The controversy began simmering more than a year ago, when Louis Sullivan, then Secretary of Health and Human Services, proposed a $400 million federal research program on violence; 5% of the budget would have been devoted to the study of biochemical anomalies linked to aggressive behavior. The program was shelved before being submitted to Congress, and one reason may have been the reaction to an unfortunate statement by Dr. Frederick Goodwin, then director of the Alcohol, Drug Abuse and Mental Health Administration. Commenting about research on violence in monkeys, Goodwin said, "Maybe it isn't just the careless use of the word when people call certain areas of certain cities `jungles.' " African Americans were outraged. The ensuing furor forced Goodwin to resign, though Secretary Sullivan then appointed him to head the National Institute of Mental Health, a job he still holds.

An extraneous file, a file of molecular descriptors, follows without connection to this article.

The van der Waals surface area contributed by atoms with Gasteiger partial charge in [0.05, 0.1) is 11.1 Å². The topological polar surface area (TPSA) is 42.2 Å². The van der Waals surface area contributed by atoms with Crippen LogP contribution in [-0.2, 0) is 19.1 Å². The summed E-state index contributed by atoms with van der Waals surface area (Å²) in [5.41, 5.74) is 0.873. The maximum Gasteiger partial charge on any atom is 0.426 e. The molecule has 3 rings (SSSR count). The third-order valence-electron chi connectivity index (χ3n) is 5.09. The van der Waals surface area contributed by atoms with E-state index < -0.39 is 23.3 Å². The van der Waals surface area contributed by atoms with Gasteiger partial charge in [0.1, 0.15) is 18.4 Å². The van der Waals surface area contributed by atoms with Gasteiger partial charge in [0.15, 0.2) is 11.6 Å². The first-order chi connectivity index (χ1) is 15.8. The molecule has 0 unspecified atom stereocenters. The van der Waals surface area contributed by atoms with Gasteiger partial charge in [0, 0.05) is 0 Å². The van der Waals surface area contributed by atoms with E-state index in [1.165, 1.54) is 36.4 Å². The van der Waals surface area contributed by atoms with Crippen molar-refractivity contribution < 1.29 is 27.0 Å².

Soon after that episode, the federally endowed Human Genome Project agreed to provide the University of Maryland with $78,000 for a conference on violence. When the program's organizers announced that the session would look at genetic factors in crime, opponents torpedoed the meeting. "A scandalous episode," charges Harvard's Herrnstein. "It is beneath contempt for the National Institutes of Health to be running for cover when scholars are trying to share their views."